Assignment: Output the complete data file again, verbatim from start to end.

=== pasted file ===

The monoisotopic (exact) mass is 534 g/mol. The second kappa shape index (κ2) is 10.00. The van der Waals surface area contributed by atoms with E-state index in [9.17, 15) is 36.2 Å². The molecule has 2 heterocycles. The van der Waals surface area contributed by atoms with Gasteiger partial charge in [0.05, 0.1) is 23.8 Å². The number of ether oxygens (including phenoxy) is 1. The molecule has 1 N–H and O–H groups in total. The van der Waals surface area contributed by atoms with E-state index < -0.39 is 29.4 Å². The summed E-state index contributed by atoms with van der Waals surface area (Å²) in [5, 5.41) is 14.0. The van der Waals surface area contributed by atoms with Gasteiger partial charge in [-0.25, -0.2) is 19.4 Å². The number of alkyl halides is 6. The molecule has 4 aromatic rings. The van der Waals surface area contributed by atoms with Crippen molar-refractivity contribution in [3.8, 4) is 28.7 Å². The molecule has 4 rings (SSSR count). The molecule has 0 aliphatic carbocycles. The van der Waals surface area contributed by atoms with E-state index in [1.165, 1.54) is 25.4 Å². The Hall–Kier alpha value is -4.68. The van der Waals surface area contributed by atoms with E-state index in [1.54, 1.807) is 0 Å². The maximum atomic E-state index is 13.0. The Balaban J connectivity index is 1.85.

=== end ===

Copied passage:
The monoisotopic (exact) mass is 534 g/mol. The second kappa shape index (κ2) is 10.00. The van der Waals surface area contributed by atoms with E-state index in [9.17, 15) is 36.2 Å². The molecule has 2 heterocycles. The van der Waals surface area contributed by atoms with Gasteiger partial charge in [0.05, 0.1) is 23.8 Å². The number of ether oxygens (including phenoxy) is 1. The molecule has 1 N–H and O–H groups in total. The van der Waals surface area contributed by atoms with E-state index < -0.39 is 29.4 Å². The summed E-state index contributed by atoms with van der Waals surface area (Å²) in [5, 5.41) is 14.0. The van der Waals surface area contributed by atoms with Gasteiger partial charge in [-0.25, -0.2) is 19.4 Å². The number of alkyl halides is 6. The molecule has 4 aromatic rings. The van der Waals surface area contributed by atoms with Crippen molar-refractivity contribution in [3.8, 4) is 28.7 Å². The molecule has 4 rings (SSSR count). The molecule has 0 aliphatic carbocycles. The van der Waals surface area contributed by atoms with E-state index in [1.165, 1.54) is 25.4 Å². The Hall–Kier alpha value is -4.68. The van der Waals surface area contributed by atoms with E-state index in [1.54, 1.807) is 0 Å². The maximum atomic E-state index is 13.0. The Balaban J connectivity index is 1.85.